As clearly as John shows us the either-or nature of people and the world, he is not ignorant of the mess that we are in, and how messy that makes our existence in this life and in this creation. Last week we heard him say that he is writing all of this so that we do not sin. And those who remain in Christ do not sin. But we also heard him say that if anyone does sin, that person has an Advocate with the Father, because Jesus Christ, the Righteous, is the propitiation—the all-sufficient sacrifice—for the sins of the entire world. We heard him say the opposite of what we might expect: that it is the one who has Jesus, the Truth, who confesses his sins. The one who does not have Jesus does not confess sins, because not having the Truth means it’s impossible to tell the truth about ourselves apart from God.
And that Jesus is faithful and just to forgive us our sins; and not only that, but by that very forgiveness, He will cleanse us from all unrighteousness. The line that God draws, finally, is not black or white, but red. He doesn’t draw it in sin, or in ink, or in judgment. He doesn’t draw it to condemn. (We have that covered.) He doesn’t draw it in such a way that He is the only one on the inside—as it would be right for Him to do. But Jesus puts Himself with all the sin and death on the side of the line where we belong, and puts us with all the life and righteousness, where He belongs. He draws this line so that He might draw us all to Himself, to His crucified Body. He draws the line with nails on wood, and you can trace that line from His hands to His side to His feet. You can trace that line because He has flesh and blood and bones; He is not a spirit.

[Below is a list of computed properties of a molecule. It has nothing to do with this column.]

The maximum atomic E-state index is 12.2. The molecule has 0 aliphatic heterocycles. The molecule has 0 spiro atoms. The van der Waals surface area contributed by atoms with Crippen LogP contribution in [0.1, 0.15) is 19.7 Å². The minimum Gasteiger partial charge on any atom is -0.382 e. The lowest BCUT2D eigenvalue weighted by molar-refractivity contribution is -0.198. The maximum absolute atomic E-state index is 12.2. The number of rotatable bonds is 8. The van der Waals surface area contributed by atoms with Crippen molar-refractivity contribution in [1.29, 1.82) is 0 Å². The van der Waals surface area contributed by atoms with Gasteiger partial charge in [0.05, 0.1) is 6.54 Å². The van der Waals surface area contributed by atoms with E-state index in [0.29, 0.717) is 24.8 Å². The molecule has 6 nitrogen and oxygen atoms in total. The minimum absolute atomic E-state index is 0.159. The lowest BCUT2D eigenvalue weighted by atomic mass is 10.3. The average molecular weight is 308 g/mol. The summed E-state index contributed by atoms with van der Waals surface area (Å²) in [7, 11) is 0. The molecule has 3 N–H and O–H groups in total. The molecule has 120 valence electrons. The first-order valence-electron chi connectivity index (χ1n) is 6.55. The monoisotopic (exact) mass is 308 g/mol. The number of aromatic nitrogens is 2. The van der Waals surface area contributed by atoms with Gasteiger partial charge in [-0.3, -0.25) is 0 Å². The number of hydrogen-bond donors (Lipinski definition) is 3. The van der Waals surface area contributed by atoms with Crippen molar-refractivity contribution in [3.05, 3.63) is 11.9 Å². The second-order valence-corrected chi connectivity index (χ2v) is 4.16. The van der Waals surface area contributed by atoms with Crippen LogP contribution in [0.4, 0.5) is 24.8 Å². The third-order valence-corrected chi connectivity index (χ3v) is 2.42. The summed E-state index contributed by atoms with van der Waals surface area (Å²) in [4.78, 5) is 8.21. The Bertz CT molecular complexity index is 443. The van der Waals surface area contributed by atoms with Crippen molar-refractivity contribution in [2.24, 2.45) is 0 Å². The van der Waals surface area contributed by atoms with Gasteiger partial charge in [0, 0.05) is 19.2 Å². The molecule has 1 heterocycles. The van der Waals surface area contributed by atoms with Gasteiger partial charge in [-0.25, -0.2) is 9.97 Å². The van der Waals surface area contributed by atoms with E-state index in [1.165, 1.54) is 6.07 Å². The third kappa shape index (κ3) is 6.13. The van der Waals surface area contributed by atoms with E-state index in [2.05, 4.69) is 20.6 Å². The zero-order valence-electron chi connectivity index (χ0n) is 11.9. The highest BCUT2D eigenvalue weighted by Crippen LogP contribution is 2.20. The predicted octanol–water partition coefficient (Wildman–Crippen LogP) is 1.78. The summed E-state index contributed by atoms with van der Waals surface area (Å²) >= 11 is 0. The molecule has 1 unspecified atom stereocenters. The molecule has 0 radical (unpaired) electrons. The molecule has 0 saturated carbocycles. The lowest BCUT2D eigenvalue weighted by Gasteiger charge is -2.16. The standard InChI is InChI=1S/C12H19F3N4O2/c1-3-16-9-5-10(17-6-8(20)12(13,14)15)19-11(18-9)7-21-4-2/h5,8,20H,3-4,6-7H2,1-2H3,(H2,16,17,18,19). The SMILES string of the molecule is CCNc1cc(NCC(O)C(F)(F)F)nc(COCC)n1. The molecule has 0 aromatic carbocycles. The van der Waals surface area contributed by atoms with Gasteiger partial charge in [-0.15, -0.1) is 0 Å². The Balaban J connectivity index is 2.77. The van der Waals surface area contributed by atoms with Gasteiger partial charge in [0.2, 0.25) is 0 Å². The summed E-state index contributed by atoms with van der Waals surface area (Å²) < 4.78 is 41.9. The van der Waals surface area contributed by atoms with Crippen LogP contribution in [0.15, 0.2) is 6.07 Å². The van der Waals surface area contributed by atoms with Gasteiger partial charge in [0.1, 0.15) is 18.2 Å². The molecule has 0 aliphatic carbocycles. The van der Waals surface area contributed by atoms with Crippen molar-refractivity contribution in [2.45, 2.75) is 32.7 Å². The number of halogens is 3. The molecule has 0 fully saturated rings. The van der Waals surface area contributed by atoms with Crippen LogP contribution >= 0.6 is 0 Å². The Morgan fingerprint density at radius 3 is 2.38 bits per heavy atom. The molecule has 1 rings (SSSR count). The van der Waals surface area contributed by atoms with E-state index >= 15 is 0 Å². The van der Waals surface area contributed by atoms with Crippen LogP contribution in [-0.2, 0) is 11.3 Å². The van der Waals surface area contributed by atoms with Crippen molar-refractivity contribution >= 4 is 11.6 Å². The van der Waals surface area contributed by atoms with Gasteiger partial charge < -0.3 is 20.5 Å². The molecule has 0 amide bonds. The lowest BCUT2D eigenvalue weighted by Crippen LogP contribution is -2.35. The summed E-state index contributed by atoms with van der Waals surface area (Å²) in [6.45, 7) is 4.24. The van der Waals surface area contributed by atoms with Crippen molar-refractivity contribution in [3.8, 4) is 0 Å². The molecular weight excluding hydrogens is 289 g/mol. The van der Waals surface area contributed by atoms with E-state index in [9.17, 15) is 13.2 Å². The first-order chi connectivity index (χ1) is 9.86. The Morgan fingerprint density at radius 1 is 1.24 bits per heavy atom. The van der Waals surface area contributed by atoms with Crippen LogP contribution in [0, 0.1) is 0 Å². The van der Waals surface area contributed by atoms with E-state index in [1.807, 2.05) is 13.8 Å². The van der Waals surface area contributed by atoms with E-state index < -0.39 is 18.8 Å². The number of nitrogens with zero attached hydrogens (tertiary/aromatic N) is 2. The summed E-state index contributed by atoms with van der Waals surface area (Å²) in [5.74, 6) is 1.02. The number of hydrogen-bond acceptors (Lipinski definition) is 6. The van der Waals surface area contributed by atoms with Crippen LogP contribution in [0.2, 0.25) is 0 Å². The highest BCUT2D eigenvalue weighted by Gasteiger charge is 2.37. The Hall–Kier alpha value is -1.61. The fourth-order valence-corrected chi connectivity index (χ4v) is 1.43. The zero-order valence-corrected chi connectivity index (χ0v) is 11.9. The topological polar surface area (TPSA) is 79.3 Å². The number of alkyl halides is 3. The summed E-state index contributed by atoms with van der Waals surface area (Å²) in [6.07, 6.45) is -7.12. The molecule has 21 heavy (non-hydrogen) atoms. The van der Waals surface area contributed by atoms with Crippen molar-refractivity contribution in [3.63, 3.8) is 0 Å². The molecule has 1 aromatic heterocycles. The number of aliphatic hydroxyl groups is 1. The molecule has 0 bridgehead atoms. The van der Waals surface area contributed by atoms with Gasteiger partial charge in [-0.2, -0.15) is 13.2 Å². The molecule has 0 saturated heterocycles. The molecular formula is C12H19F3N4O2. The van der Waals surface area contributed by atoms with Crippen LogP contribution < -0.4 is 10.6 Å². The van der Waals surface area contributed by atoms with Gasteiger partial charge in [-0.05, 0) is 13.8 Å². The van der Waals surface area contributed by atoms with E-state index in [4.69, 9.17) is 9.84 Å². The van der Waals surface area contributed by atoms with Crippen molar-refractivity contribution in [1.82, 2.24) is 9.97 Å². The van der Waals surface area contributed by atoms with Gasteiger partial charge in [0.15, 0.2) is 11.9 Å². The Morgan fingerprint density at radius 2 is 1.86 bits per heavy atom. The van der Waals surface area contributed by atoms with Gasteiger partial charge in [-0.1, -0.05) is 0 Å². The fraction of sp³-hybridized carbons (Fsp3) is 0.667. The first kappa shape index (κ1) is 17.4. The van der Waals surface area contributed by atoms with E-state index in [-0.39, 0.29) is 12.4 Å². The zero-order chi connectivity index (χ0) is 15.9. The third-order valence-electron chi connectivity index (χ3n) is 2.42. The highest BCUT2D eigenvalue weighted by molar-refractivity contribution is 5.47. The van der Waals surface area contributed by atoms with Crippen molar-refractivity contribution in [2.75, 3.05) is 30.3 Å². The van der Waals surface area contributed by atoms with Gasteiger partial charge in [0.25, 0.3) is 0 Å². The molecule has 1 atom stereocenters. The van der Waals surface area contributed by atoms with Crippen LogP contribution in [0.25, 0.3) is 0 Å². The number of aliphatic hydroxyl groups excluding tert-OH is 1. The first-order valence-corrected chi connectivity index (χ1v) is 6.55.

And He draws the line to gather you to Himself, before His face, so that in repentance and faith, we will all find times of rest and refreshment and a respite from the sin and death drawing lines all around us. The world loves to draw lines; do not be drawn in. Here there is only one line, which our Lord draws, and this is something the world will never understand. It did not understand Him, and so it cannot understand us. The world draws its own lines and makes its own divisions. God draws the circle that is always widening—just as wide as the Body of Christ, not because He wants anyone to be outside Jesus, but because there is no other life than the one who is the Life. Because He raised this one from the dead, and will raise everyone from the dead who is in Christ. And that’s a line that He draws from the death and resurrection of Jesus straight through baptism, and on to resurrection.
Beloved, what we will be has not yet been revealed, but when He appears, we will—finally—be like Him, because we will see Him as He is. And then there will be no line running through the middle of our existence. There will be only the righteousness, the perfect love, the Life. Because we’re headed for what we believe, but can’t yet see, we practice now the righteousness of God’s love. Jesus simply does it and completes it, but it’s not complete for us yet, so we go on practicing it, doing it, working on it, for the sake of one another. And our hope in Christ raised from the dead, our hope tied to our own coming resurrection, will purify us until we are pure with His own human purity.
In the Name of the Father and of the Son and of the Holy Spirit. Amen. “And the peace of God, which surpasses all understanding, will guard your hearts and your minds in Christ Jesus” (Philippians 4:7, ESV). Amen.
– Pr. Timothy Winterstein, 4/17/21